- Ph.D. in Biological and Biomedical Engineering, McGill University, Canada
- M.Sc. in Electrical Engineering, University of Alberta, Canada
- B.Sc. in Electrical Engineering, University of Alberta, Canada
- Postdoctoral Research Associate, Mechanical Engineering, University of Washington, 2018-2020
- Acting Assistant Professor, Mechanical Engineering, University of Washington, 2020-2021
Dr. Olanrewaju's research applies fundamental principles in the physical and life sciences to address unmet translational bioengineering needs at the point of need whether in a research lab, doctor’s office, or patient’s home. His expertise in microfluidics and molecular assays enables him to exploit breakthroughs in pharmacology and biosensing to develop innovative technologies supported by analytical models, and to validate those solutions with real world samples and studies. His work has been published in leading bioengineering & analytical chemistry journals and presented at international bioengineering and clinical conferences. Dr. Olanrewaju’s work is currently funded by the UW Center for AIDS Research, the Point of Care Technology Research Network, and the National Institutes of Health (NIH). This highly collaborative and interdisciplinary work has the potential to provide innovative and impactful solutions to pressing healthcare needs and address emerging challenges in the 21st century.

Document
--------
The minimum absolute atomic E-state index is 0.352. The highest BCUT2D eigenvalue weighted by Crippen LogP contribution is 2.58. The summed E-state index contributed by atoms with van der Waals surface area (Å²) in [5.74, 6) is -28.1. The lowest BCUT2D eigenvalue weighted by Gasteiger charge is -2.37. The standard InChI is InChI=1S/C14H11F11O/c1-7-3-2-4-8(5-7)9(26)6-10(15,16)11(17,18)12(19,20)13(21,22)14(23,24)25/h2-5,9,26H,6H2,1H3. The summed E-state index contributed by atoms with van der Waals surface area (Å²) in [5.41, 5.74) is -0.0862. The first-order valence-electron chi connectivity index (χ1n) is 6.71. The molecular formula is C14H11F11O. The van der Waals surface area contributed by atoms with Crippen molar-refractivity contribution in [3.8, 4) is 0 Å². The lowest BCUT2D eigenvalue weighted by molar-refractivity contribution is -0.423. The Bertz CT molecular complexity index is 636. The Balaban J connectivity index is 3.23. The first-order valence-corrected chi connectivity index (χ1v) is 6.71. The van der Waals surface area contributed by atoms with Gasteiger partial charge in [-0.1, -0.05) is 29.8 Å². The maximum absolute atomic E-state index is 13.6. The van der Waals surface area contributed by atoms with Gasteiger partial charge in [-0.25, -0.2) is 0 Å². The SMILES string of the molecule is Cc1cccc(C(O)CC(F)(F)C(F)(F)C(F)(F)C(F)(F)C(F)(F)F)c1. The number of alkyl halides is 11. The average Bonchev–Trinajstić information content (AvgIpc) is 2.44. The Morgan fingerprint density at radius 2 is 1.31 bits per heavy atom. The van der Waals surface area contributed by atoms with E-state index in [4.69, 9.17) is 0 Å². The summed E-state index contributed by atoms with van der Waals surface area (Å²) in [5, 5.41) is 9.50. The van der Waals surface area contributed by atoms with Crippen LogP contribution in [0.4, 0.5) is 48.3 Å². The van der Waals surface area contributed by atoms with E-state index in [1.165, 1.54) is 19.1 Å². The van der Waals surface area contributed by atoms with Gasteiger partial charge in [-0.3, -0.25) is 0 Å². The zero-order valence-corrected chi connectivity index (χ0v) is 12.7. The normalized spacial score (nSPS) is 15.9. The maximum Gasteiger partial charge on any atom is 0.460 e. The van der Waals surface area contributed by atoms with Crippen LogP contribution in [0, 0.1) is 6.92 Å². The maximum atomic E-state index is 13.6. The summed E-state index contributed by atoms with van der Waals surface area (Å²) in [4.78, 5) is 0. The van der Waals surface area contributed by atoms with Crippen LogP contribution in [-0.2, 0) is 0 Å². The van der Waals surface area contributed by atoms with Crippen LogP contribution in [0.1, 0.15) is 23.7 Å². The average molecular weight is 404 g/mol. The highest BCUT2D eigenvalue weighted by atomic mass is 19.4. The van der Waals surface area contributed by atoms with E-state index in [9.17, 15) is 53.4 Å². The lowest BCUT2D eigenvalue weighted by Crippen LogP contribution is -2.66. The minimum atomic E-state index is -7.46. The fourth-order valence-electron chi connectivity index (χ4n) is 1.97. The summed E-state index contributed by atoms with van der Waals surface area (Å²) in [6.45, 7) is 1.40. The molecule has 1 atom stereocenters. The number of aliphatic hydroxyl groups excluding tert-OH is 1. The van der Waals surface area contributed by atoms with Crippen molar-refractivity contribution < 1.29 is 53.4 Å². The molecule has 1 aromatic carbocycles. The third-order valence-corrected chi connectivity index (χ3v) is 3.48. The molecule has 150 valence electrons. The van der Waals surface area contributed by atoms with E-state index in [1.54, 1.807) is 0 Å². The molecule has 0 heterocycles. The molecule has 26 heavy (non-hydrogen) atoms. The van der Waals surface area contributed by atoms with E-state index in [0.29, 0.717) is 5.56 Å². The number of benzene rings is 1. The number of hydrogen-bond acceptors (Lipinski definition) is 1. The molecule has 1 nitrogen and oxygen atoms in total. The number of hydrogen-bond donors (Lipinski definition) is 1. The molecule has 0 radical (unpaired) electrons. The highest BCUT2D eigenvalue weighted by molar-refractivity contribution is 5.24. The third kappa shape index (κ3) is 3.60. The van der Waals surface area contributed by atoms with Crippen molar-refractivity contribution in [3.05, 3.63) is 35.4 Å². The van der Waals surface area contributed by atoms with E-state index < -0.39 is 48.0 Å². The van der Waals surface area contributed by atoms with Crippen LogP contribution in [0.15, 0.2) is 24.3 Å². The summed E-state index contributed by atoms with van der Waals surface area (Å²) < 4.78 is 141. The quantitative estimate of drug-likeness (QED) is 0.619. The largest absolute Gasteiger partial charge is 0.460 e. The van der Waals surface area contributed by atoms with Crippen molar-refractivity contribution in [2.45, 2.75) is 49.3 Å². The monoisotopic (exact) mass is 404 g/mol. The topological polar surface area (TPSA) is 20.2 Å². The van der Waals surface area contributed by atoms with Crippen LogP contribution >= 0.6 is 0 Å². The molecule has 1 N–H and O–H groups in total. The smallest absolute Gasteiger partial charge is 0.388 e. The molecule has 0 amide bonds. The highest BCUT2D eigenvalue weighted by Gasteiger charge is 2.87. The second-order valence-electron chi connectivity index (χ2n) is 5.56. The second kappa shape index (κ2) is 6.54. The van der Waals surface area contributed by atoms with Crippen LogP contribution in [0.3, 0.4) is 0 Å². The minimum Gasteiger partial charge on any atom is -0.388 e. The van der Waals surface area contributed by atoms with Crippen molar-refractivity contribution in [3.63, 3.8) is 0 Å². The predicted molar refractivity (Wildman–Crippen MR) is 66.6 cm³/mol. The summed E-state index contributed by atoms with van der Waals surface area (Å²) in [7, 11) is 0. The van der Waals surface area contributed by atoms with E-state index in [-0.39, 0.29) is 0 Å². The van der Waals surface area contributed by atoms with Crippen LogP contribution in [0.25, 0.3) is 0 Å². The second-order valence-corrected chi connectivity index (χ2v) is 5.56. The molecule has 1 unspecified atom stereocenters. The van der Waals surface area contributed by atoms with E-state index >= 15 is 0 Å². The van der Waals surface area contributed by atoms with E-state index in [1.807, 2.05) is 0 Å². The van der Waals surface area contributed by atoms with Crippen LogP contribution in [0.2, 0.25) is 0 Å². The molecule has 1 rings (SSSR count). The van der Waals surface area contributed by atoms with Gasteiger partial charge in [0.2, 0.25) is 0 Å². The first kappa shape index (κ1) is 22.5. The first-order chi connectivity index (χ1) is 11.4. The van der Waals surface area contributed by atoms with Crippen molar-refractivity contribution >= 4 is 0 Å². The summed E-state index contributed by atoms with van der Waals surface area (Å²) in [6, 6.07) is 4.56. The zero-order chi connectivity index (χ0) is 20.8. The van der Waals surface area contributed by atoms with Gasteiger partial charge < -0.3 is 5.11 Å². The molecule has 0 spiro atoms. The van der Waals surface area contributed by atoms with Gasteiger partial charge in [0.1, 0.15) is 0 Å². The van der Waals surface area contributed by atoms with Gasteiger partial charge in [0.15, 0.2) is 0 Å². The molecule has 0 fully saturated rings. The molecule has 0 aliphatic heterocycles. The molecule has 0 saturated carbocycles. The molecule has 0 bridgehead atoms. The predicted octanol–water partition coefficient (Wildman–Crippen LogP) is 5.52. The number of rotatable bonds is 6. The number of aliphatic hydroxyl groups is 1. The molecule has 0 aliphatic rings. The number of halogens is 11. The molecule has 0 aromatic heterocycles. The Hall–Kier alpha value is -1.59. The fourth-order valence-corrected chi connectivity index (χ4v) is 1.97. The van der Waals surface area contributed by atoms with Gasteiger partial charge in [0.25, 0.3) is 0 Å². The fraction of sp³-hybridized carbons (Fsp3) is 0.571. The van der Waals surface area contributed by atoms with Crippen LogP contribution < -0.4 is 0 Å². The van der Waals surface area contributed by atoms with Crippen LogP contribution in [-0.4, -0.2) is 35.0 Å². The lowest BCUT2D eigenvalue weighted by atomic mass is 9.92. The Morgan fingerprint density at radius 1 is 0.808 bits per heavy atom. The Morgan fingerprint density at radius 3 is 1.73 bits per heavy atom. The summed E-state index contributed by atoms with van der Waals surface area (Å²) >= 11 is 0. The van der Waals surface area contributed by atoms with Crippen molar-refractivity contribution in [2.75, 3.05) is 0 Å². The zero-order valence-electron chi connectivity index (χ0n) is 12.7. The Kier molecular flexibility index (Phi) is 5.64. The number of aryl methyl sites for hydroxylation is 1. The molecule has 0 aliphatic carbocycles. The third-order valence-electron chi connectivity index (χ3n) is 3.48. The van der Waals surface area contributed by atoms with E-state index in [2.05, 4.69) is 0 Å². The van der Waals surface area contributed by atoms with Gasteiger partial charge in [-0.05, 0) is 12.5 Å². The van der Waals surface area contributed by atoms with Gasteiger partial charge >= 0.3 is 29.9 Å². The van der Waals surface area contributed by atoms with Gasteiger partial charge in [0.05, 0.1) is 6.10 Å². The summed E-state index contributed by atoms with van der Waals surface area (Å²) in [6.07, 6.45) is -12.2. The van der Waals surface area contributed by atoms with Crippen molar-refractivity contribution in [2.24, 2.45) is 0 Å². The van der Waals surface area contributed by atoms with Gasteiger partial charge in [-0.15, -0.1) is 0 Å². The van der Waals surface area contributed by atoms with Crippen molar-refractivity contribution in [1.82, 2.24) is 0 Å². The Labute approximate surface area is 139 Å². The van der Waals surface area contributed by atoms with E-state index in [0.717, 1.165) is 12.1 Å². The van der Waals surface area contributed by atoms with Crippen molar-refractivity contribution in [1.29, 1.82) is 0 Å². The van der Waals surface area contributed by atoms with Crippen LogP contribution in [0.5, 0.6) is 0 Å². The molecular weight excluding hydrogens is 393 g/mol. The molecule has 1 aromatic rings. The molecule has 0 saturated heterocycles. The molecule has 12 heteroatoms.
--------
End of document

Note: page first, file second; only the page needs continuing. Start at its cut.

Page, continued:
Point of care assays for therapeutic monitoring of HIV medication
Therapeutic drug monitoring (TDM) may become an essential component of personalized medicine, but the tools to facilitate TDM are currently too cumbersome and expensive for routine clinical use especially in resource-limited settings. The need for TDM is urgent in human immunodeficiency virus (HIV) care, where maintaining therapeutic levels of antiretroviral therapy (ART) is critical, and yet nearly half of the over 20 million people receiving ART do not maintain adequate adherence. Subtherapeutic drug concentrations put people at risk for developing drug-resistant virus, having persistent HIV viremia, immune dysregulation, and death. The long-term goal of this project is to develop point- of-care (POC) technologies for TDM and precision medicine in global health settings. We recently developed the REverSe TRanscrIptase Chain Termination (RESTRICT) enzymatic assay for rapid measurement of nucleotide reverse transcriptase inhibitors (NRTIs) – the backbone of HIV treatment and prevention regimens and thus an optimal target for HIV TDM. RESTRICT infers drug levels based on DNA chain termination. I demonstrated proof-of-concept RESTRICT assays with tenofovir diphosphate (TFV-DP), an NRTI used in over 90% of HIV treatment regimens and in all HIV prevention regimens. RESTRICT has immediate applications for measuring adherence to HIV medication and screening patients during HIV vaccine efficacy trials. We will develop assays for therapeutic monitoring of other enzyme inhibitors used in infectious and chronic disease management.
Capillary microfluidics for user-friendly, minimally instrumented, and scalable liquid delivery